T Nation

Post CF, Post PT, and Now 35


#1

Title says it all, but to elaborate...

Got into CrossFit because I was fast, energetic, and limber. Thought I'd do well running from exercise to exercise. And I did. But I wanted strength. And I started getting some too. But high reps lead to bad form, lead to injury, lead to frustration. Still enjoy an intense workout with varying exercises, but I do my own programming now.

Got to a point where I couldn't turn my head left and it became a problem when driving. Not to mention all the muscle tightness and constant popping. Started PT about a month ago and progressed well, should be cleared in another week or two. Not blaming CrossFit. I blame myself. I know better, I know how to say No Thanks.

Got cleared to begin training again, but was told to go light and focus on high reps for burns, rather than getting a pump. All this, and I turned 35 recently.

Sucks to get older and the body no longer tells you it hurts, but straight up tells you NO, you done fucked up. Glad it's nothing serious. But turning 35 means training a whole lot smarter.


#2

Well what kind of programming are you doing?


#3

For the next 3-4 weeks.

Going to start with Clean-Grip High Pulls from The Hang. Light weight/High Reps, basically going for the burn every time. Looking to progress to Power Cleans after 3-4 weeks.
Supported one-arm dumbbell rows. 65-75%, 3x8 or 4x6. My injury would bother me whenever I attempted Pendlay Rows, so I’m hoping to be able to progress to them after 3-4 weeks.

Lots of prone scapular exercises with very light weights and thoracic stretching/mobilization. Been doing these in therapy, and I think it’s something I should continue.

Putting Overhead exercises (presses) on hold, except for pull-ups and chin-ups. Doing just enough to stay baseline until I’m sure the injury is gone and I can push harder.

I mostly put running on hold for the winter. But, with ice season coming (I’m a climber) I need different strength and endurance for long approaches on sketchy terrain, while carrying a weighted pack. The majority of the week it’s high-rep lunges, squats and step-ups usually with a sandbag but sometimes with a barbell. I guess it depends how energetic I’m feeling that day or how close I am getting to a planned day of climbing. Otherwise, business as usual with deadlifts and back/front squats. I’m really sporadic with lower body training. I’m a good squatter, deadlifter, jumper, and runner. Upper body is my weakness.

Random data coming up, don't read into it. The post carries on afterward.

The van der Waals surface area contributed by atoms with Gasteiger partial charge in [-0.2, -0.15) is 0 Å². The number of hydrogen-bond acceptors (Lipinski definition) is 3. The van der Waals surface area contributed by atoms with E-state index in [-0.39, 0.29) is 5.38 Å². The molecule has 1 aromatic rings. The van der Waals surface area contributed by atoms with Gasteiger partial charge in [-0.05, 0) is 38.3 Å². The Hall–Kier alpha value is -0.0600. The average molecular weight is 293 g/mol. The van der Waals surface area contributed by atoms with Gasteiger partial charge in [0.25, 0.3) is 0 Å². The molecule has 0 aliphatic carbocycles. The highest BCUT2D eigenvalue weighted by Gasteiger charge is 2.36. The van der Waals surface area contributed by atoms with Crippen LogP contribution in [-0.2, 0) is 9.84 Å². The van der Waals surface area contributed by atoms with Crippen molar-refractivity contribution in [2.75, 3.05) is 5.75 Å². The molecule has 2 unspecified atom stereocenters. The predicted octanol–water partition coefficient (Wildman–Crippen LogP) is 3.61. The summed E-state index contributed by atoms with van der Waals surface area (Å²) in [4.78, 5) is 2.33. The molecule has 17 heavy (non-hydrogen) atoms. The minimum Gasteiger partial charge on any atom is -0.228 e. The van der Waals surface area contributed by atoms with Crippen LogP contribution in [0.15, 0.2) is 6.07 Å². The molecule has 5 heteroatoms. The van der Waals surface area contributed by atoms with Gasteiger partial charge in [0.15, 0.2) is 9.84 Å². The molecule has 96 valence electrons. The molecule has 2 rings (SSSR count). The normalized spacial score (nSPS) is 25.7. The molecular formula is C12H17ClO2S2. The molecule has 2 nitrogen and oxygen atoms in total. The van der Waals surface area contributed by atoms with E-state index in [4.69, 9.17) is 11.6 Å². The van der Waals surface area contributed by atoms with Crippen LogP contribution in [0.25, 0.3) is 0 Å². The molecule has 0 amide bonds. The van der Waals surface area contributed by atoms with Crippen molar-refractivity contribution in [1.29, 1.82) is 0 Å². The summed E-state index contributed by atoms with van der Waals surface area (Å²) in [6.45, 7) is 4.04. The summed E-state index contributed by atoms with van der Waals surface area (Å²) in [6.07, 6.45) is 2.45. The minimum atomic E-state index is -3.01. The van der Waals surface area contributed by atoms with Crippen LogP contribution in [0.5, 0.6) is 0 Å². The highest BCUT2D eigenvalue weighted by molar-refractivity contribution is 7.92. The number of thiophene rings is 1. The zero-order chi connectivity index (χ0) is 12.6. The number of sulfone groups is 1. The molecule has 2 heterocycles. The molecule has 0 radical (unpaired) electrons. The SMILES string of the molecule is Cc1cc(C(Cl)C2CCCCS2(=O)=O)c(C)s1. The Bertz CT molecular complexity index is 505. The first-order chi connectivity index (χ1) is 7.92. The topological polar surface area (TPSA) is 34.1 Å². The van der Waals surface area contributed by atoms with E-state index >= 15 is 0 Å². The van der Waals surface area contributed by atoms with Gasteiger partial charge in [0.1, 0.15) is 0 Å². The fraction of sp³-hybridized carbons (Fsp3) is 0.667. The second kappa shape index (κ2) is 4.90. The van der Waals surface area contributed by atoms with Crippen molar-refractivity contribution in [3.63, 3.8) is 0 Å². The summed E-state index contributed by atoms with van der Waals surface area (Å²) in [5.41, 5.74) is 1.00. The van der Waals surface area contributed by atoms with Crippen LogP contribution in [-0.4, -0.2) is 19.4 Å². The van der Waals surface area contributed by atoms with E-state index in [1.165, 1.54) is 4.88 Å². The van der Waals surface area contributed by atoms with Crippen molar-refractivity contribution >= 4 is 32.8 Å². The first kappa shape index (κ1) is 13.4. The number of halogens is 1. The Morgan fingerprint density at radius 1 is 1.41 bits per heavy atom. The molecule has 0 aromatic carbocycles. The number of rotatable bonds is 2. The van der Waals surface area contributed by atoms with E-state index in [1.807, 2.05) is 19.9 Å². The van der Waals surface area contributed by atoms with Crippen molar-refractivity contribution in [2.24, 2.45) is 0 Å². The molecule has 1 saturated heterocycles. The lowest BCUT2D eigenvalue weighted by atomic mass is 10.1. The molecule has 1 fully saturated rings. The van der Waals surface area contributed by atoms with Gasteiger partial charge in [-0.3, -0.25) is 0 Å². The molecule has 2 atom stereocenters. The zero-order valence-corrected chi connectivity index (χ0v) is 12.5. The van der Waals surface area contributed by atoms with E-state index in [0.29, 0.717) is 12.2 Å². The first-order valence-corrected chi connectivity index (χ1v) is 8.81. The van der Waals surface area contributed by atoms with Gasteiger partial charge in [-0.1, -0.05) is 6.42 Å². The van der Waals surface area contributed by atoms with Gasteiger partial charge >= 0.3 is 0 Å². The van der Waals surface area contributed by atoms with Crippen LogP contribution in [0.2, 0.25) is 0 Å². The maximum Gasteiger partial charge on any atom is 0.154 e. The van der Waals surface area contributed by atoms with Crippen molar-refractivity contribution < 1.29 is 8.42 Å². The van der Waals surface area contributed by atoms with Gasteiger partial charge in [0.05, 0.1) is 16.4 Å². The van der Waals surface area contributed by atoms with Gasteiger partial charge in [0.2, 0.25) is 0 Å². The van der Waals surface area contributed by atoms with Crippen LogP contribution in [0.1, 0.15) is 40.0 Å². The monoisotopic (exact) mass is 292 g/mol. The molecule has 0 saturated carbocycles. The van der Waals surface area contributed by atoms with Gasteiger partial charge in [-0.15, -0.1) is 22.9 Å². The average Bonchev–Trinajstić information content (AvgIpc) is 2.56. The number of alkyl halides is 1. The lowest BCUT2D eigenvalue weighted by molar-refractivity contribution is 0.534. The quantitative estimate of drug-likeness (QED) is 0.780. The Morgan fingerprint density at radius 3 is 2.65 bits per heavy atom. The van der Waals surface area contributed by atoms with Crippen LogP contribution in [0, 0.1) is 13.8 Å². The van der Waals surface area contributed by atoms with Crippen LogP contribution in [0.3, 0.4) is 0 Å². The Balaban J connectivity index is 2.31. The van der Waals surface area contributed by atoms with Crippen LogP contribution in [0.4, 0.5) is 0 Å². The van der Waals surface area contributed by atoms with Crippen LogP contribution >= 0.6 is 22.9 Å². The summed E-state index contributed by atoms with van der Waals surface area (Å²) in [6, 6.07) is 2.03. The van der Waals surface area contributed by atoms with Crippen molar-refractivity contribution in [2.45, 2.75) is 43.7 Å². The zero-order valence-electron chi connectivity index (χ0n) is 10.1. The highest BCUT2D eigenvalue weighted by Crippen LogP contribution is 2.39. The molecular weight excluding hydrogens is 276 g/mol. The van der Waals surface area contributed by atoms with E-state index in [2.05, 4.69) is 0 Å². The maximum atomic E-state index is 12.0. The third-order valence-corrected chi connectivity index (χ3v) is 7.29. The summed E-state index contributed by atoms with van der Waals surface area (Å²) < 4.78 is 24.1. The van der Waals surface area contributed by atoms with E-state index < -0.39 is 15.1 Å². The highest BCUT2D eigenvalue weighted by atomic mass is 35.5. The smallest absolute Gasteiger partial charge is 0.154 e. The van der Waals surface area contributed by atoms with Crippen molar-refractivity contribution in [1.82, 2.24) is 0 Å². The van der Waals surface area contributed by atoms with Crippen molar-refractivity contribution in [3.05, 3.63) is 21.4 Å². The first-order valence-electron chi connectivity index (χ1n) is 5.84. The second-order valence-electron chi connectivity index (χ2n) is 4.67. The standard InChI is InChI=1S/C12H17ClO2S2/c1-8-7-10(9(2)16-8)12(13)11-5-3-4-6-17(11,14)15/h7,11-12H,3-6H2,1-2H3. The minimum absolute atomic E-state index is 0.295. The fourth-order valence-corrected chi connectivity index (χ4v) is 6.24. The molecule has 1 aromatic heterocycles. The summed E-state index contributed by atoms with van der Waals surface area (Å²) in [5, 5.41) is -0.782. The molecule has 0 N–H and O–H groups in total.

#4

35 makes you a spring chicken. Exercise with proper form builds you up, sports (eventually) mess you up. You’ve got to make the choice based on your own goals. That said, I think for most people (think pretty much any average gym goer) the power movements with the barbell are more sport movements than exercise movements, with the respective long term effects on your body.

Saw your comment on the Ben Bruno article. Realized single leg exercises were having a negative effect on how my knees felt, and thought it was just me not doing them right or something. Then Tony Gentilcore wrote an article about squats and mentioned the same thing in passing (while bilateral squats helped his knees, which has also been my experience as well); Gentilcore is a guy who has impeccable form on pretty much everything, so…

Bilateral squats are “bad” if your back sucks, unilateral squat movements are “bad” if your knees suck -no free lunch, that’s just the way it is imho.


#5

[quote]punnyguy wrote:
35 makes you a spring chicken. Exercise with proper form builds you up, sports (eventually) mess you up. You’ve got to make the choice based on your own goals. That said, I think for most people (think pretty much any average gym goer) the power movements with the barbell are more sport movements than exercise movements, with the respective long term effects on your body.

Saw your comment on the Ben Bruno article. Realized single leg exercises were having a negative effect on how my knees felt, and thought it was just me not doing them right or something. Then Tony Gentilcore wrote an article about squats and mentioned the same thing in passing (while bilateral squats helped his knees, which has also been my experience as well); Gentilcore is a guy who has impeccable form on pretty much everything, so…

Bilateral squats are “bad” if your back sucks, unilateral squat movements are “bad” if your knees suck -no free lunch, that’s just the way it is imho.
[/quote]

My wife is very long legged. She’s also a quad dominant squatter. Her butt isn’t small, but it’s not one of those round perky Instagram model butts (so to her, it’s not good enough). She’s a meat and potatoes lifter - squats, lunges, and deadlifts. The plan she was following (Brett Contereas 30-Day Glute Challenge) introduced her to back extensions, hip thrusts, and bulgarian split squats. What messed her up is the Bulgarian Split Squats. Be it weak adductors/abductors and/or poor balance, I watched her do a few with her front knee completely unstable. She’s definitely made gains following the plan. In particular, the amount of lower back exercises has really tightened up her lumbar region, accentuating that natural curve above her butt.